Author : John E. Charalambakis
Date : October 15, 2013
In Shakespeare’s play titled “Othello” we discover an acrimonious manipulative protagonist in the person of Iago who envisions the downfall of Othello. Iago’s plans are not just convoluted. They are plain evil. Iago’s deceptions grow larger in every act of the play. Othello ends up becoming a victim of his own jealousy when his mind is defeated by Iago’s manipulations. The climax in the story is not the killing of Othello’s wife, it’s the defeat of Othello’s mindset.
In the previous commentary I wrote that I do not anticipate a technical default of the U.S. We are just one day from that technical default (and still believe that it could be avoided), but the damage done on the US credibility may be irreversible. I have heard proclamations that a technical default might be cathartic.
How cathartic could a technical default be when we jeopardize the credibility of the nation that defines the global collateralization process of the credit pyramid, no matter how convoluted and inverted that pyramid is? Financial havoc and chaos cannot produce stability and change. On the contrary, impeding chaotic financial markets will dislocate risks, misallocate capital, exacerbate premiums, and will advance disequilibrium to the point where the very much needed reform may not be feasible (viable and sustainable financial reforms require evolution not revolution). Given the multiple disequilibria our economic system is facing, the perpetual extension of the debt ceiling may not be the optimal thing, but its current needed extension is the only option that can advance a stable disequilibrium until the evolution starts taking shape.
The malfunctions produced by a technical default will cause job losses, will reduce growth prospects, will disintegrate business deals, will increase the cost of capital and thus of doing business, will suppress wealth and incomes, and will jeopardize the essence of the global financial system. Needless to say that such potential dire consequences will be global and will affect rich and poor alike (the poor are usually the ones who pay the higher price).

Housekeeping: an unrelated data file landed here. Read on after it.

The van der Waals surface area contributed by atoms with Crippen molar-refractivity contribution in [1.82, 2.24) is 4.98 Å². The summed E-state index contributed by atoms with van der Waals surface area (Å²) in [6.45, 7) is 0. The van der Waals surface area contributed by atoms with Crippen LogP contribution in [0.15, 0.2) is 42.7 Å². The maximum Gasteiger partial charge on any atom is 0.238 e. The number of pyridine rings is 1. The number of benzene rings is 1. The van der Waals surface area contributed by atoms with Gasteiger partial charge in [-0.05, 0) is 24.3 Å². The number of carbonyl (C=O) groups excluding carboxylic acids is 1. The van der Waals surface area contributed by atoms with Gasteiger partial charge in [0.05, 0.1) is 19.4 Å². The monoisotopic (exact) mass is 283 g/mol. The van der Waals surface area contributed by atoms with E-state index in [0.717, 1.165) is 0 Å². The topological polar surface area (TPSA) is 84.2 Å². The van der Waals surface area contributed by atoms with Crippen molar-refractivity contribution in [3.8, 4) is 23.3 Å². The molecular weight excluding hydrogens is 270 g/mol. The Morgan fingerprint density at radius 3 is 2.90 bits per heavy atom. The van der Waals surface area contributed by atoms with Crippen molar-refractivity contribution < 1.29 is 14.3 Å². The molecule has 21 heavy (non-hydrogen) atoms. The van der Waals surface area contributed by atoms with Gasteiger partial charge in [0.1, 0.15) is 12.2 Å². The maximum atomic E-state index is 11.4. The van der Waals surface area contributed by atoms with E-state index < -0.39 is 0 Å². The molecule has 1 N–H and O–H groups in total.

My fear is that in an environment where the marginal efficiency of QEs (ability to suppress interest rates) has been declining, the central bank will be cornered and its tools will be even more limited to avert the consequences of such a default (especially the effects on the dollar and its supreme position in global finance).
The combination of fiscal and monetary impotence will formulate an environment of high volatility and the latter has the potential of creating destabilizing political and social outcomes ( as an example the US government – to be followed by other governments around the globe – will be forced to cut spending by about 4% which will put the US into recessionary territory).
As it has been reported recently political manipulations have already cost the country significantly in terms of jobs, incomes, and growth. The increase in uncertainty brought by a technical default has the potential of fattening the tails in the distribution of risk which in turn may derail any serious efforts for an evolutionary approach to the needed financial reforms.
A few days ago (on October 10th) we celebrated the bicentennial birth of Giuseppe Verdi, whose opera titled “Othello” was one of his masterpieces that defined his work. With all due respect to the great composer, I think that Bob Dylan’s lyrics in the song titled “Slow Train Coming” are good compliments to the Othello drama of acrimonious manipulations. To some extent Dylan’s words of trying to out-maneuver the devil reminded me of recent “brinkmanship” in Washington D.C. (called by some “the arrogant capital”). Let’s listen to Dylan’s words.
Sometimes I feel so low-down and disgusted
Can’t help but wonder what’s happening to my companions
Are they lost or are they found, have they counted the cost it’ll take to bring down
All their earthly principles they’re gonna have to abandon?
There’s slow, slow train coming up around the bend.
Man’s ego is inflated, his laws are outdated, they don’t apply no more
You can’t rely no more to be standing around waiting
In the home of the brave, Jefferson turning over in his grave
Fools glorifying themselves, trying to manipulate Satan
And there’s slow, slow train coming up around the bend.
Big-time negotiators, false healers and woman haters
Masters of the bluff and masters of the proposition
But the enemy I see wears a cloak of decency
All non-believers and men stealers talking in the name of religion
And there’s slow, there’s slow train coming up around the bend.
I found the following table – published in the Financial Times – very useful in terms of what is at stake in terms of funds needed in the next couple of weeks.
Let’s watch for the light at the end of the tunnel. It might be the slow train coming…